In another boost to Mozilla, Google has created a tool that lets users synchronize the settings of their Firefox browsers across multiple computers.
With Google Browser Sync, users will maintain the same bookmarks, Web site visits log, saved passwords and persistent cookies in all their copies of the Mozilla open-source browser.
To enable this continuous synchronization to happen, users have to install copies of the Google Browser Sync on every computer where they have Firefox, Google announced late Wednesday in its official blog.
This free tool also "remembers" the tabs and windows users had open the last time they used Firefox and gives users the option to open them. One downside is that the tool updates settings every time Firefox is launched, which will increase the time it takes a browser to open, Google warns.
Google Browser Sync works with Firefox 1.5 and newer versions. It doesn't support Microsoft's Internet Explorer, Opera Software ASA's Opera or the Mozilla Suite, which includes the Mozilla Navigator browser.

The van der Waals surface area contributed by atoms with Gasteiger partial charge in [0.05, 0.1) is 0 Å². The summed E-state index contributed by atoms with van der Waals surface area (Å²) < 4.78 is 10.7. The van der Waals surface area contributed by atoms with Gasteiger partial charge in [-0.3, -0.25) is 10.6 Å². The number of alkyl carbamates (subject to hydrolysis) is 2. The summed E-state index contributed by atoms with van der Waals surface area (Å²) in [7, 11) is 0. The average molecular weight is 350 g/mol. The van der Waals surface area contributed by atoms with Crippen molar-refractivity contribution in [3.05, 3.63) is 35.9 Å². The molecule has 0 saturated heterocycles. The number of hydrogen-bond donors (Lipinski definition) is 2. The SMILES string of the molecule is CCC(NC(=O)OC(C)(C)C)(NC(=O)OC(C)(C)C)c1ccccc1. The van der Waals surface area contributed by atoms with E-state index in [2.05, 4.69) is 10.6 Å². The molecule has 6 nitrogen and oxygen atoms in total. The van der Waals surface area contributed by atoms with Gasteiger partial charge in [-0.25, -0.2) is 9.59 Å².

It's not surprising to see Google developing tools for Firefox that don't work with IE. Google has a close relationship with Mozilla that involves technology collaborations and cross-promotion efforts. Meanwhile, the relationship between Microsoft and Google is at best adversarial and often acrimonious. They compete in search, online services and, increasingly, in desktop and hosted software.
Browsers in particular are a contentious area between Google and Microsoft because they are an entry point to Web search activity. Recently, Google has complained about the new IE, version 7, which is now in beta and contains an embedded search box with a drop-down menu set by default to use Microsoft's search engine, but which includes other options.
However, some have criticized Google for being inconsistent on this point because its search engine is the default choice in the embedded Firefox search box. Firefox is a thorn in Microsoft's side, because it is the most credible competitor to IE in years, holding now an estimated 10 percent market share.
In April, Google caused a stir when it promoted Firefox on its home page, a rare move and one clearly intended to help Firefox grow its market share. Google also includes Firefox in its Google Pack, a free, downloadable software suite that it distributes and that includes products from Google and other vendors, including Adobe Systems and Symantec, but not Microsoft.
More information and download instructions for Google Browser Sync can be found at: http://www.google.com/tools/firefox/browsersync/index.html.